Flowers that Jean Michel calls combs
Flowers that Jean Michel calls combs – you can see the embankment I scrambled down

I notice a strange flower waving in the wind. “We call them combs”, says Jean Michel, but they look more like brushes to me. It appears to be a Dipsacus fullonum or teasel.

The berries used to make
Blackthorn berries – the young shoots are used to make a local liqueur

We’re hoping the path goes as far as the Chouzy-sur-Cisse turnoff which we seem to have overshot. Jean Michel tastes some unripe mirabelle plums and then points out the black thorn bush to me. It’s tender shoots are used to make the liqueur that we tasted when we bought our three tonnes of free stone. “The berries are very bitter”, he tells me. He doesn’t taste them.

Little mirabelle plums not yet ripe
Little mirabelle plums not yet ripe

Our path ends with a very closed looking gate so I have to scramble up the bank again. Fortunately we only have to walk about 200 metres alongside the 90 kph highway before going left towards Chouzy to take the walking path to the right that will take us home.

The very closed gate at the end of the path
The very closed gate at the end of the path

By now my feet are killing me so we find a useful little stone bridge to sit on while we eat some biscuits. It starts raining in earnest so we finish our excursion with our jackets and hoods on.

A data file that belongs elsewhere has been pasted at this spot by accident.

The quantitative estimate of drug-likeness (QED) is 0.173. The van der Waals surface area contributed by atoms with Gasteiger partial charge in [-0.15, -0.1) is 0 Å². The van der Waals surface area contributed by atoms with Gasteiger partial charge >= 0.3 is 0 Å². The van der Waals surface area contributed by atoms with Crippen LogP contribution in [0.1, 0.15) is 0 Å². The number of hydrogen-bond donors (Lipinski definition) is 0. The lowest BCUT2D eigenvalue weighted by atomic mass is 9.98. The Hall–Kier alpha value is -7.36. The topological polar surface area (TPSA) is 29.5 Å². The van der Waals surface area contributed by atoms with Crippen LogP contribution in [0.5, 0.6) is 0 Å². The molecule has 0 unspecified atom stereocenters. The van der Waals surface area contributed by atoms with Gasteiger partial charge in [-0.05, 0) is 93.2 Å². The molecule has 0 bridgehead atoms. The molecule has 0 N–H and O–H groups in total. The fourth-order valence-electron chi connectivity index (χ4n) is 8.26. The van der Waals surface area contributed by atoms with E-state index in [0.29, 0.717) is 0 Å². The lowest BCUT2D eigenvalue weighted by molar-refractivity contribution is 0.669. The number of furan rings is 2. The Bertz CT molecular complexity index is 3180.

A very wet end to our walk
A very wet end to our walk with the last of the Tour de France going under the rail bridge

I’m glad to get back after walking 9 K in 2 ½ hours which is not very fast, I know, but quite an exploit for me !

May Flowers in the Country

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Last time, I took you on a tour of my garden in May. I thought you might like to see the wild flowers in the surrounding countryside as well. Here are the photos I took last Friday when we cycled along the Loire from opposite Saint Claude sur Diray to Saint-Dyé-sur-Loire, then through the forest to Château de Chambord, a 30 km round trip.

eglantineThe first flowers I noticed were all the dog roses (églantine in French) which are a delicate pink.


These are elder trees (sureau). The berries are used to make elderberry wine.


These very tall trees (Jean Michel is on the bike path in front of me) are the Robinia pseudoacacia or false acacias that I mistook for wattle in my last post. It’s a bit confusing as the French actually call them acacias.

water_irisesThese yellow water irises are a little past their prime but I still love seeing them.

buttercupsButtercups are everywhere at the moment. These are on the banks of the Loire at Saint Dyé. When I first came to France, I fell in love with the buttercups and used to take my moped out into the countryside and lie down in the fields feeling very romantic.


You see both these flowers on stone walls everywhere. I understand that the lavendar one on the top right is a geranium (what we usually call geraniums are actually pelargoniums). I have no idea what the ones on the left are though.

blue_astersThese pretty little asters are also very common. You can see another geranium at the bottom of the photo.

cornflowersThese cornflowers are next to a field of barley on the path from Saint Dyé to Chambord.


No flowers in this one but I couldn’t resist posting a photo of one of my favourite châteaux!